It’s common wisdom that the best comedy is essentially serious. Of course, clichés often have an underlying truth, so maybe that explains why Rob Tannenbaum, one half of the comedy-music duo Good for the Jews playing at the Highline Ball Room on Dec. 23, is both a very funny guy and yet someone who discusses his work in surprisingly sober terms.
OK, he discusses it in sober terms some of the time. On the other hand, when asked about his Jewish upbringing in WASPy Fairfield County, Conn., the 32-year-old Tannenbaum replies with an ear-to-ear grin, “What Jewish upbringing? ‘Connecticut Jew’ is an oxymoron. I come from the land of the Izod yarmulke.”
Then he gets serious.
“I was a ‘bar mitzvah’ Jew,” Tannenbaum admits. “But I believe my personality and my sense of humor are deeply Jewish. In fact, I’m Jewish in every way except my religion. I guess ‘real’ Jews would call me a Christian.”
Probably not, although they might call him an apikoros (apostate). The simple fact is, like so many other secular Jews, Tannenbaum feels drawn to Jewish thought, Jewish ethics, Jewish cultural efforts, but not to synagogue. “The things I love [about being Jewish] have to do with my friends and family,” he says.
But he is completely committed to the idea of Jewish identity, so much so that several years ago, while fronting a punk band “of no great significance,” he adds with a rueful smile, he was so miffed by the omnipresence of that other December holiday that he wrote a song, “It’s Good to Be a Jew at Christmas.”
“It’s a protest song about identity and pride,” Tannenbaum says. “And that’s how it started.”
The song ended up on a compilation of Jewish comedy songs, “with a song by my hero, Mel Brooks,” he notes proudly.
“The turning point in my songwriting was going to see ‘The Producers,’ on Broadway,” Tannenbaum says. “There I was in a theater full of tourists who were laughing at songs about the Holocaust and the Nazis. I felt liberated.”
Tannenbaum is probably better known as a rock critic, the music editor of the magazine Blender, than as a singer-songwriter-humorist. Or you may remember him as one-half of What I Like About Jew, with former Rockapella front man Sean Altman. That was the project that brought him to prominence in Jewish circles. It also brought pain when the pair split up. “It wasn’t a happy break-up,” he admits.
Both he and Altman have continued in the comedy-and-music vein. Each still performs some of the songs they wrote together.
Several of those songs, and the new ones Tannenbaum is writing on his own or with his new musical partner David Fagin, may hit the occasional raw nerve: the sex-obsessed bar mitzvah ballad, “Today I Am a Man”; the mini-history lesson, “They Tried to Kill Us (We Survived, Let’s Eat)”; or his new anthem “Shiksas Are for Practice.”
“We don’t expect consensus,” Tannenbaum says. “Not everybody is going to find every song funny.”
But he tells a story about receiving some important validation from a friend, “the only child of two survivors of Auschwitz,” he says. “She came to one of our shows and I have some material about the difficulties of being a German Jew. This is the person I know who has experienced the most suffering from anti-Semitism, and she found joy and hopefulness in those jokes. If she finds a joke about German Jews funny, that’s all the license I need.”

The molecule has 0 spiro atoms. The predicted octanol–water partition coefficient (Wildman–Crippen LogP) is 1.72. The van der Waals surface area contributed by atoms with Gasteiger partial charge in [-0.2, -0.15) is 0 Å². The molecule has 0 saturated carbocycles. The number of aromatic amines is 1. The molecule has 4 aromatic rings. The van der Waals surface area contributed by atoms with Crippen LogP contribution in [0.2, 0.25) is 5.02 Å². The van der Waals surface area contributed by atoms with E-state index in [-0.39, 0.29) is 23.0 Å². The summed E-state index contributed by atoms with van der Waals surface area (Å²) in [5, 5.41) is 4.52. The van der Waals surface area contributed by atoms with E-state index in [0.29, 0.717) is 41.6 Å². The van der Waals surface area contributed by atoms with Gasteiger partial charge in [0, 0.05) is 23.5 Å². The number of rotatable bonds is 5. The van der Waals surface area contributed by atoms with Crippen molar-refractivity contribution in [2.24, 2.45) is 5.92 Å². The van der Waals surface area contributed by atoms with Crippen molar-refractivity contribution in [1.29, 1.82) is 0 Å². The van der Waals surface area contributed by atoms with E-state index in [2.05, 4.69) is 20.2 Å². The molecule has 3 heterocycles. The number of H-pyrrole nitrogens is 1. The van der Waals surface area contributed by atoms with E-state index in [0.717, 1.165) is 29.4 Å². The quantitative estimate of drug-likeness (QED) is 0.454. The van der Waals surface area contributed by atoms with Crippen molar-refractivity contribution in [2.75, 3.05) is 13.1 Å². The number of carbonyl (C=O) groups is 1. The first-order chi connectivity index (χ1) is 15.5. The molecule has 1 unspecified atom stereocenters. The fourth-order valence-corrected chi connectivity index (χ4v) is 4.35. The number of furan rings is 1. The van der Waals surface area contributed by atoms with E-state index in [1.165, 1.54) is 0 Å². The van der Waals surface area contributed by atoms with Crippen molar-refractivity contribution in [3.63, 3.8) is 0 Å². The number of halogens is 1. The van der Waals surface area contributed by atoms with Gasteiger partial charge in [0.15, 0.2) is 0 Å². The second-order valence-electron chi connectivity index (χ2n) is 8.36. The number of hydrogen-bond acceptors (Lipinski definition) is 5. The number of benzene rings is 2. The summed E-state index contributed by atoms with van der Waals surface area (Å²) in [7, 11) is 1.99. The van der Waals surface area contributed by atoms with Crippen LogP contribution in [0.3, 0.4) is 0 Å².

At the same time, though, he readily acknowledges that others may not be so relaxed.
“As a college-educated Reform Jew, I understand that some people may feel I’m not entitled to speak on some subjects,” Tannenbaum says. “The Jewish people are not monolithic and I’ve had dialogues with people after our shows who have misgivings about the material.”
Fagin, who is also the lead singer, guitarist and songwriter for the Rosenbergs, a highly acclaimed power pop band, agrees, saying that you cannot please everybody. But he notes, “We’re rabbi-endorsed. We had a board member of a Jewish organization who complained about our material and his rabbi told him that he loves us because ‘if you can’t laugh at your own plight, what have you got? It’s healing.”
Fagin came by his Jewish comedy chops naturally. His mother worked the Borscht Belt circuit for over 20 years as Diane King, and he and his sister grew up watching her act.
“We had a really interesting upbringing,” he says.” We’d go to school all week then spend our weekends in the Catskills. We’d drink our Shirley Temples and watch Buddy Hackett slobber all over our mother.”
And now he’s touring Middle America, speaking on a cell phone from somewhere in Wisconsin.
“My Jewish heritage was really strong when I was growing up,” Fagin says.” And it has been reawakened through this act.”
When you ask Tannenbaum if his forays into Jewish humor have affected his sense of Jewish identity, he gets serious again.
Serious and bit flummoxed.
“Yes, it has . . . but how?” he asks earnestly. “I went to shul for the High Holy Days this year for the first time in a long time. Was I looking for new material?
“Look, the stuff we’re doing brings me into pretty intensive contact with the Jewish community. It requires me to think about what it means to be a Jew. If you can accept the idea that someone can be a practicing Jew without being observant – well, I’ve spent a lot of time practicing my Judaism. And my sense of Judaism has developed. I guess I’m an Orthodox version of a secular Jew.”
Which may or may not be funny, but it certainly is the product of someone doing some serious reflecting.
Good for the Jews will be playing at the Highline Ballroom (431 W. 16th St.) on Dec. 23 at 8 p.m., with the LeeVees, Dave Attell, Todd Barry and Rachel Feinstein. For information, call (212) 414-5994 or go to www.highlineballroom.com.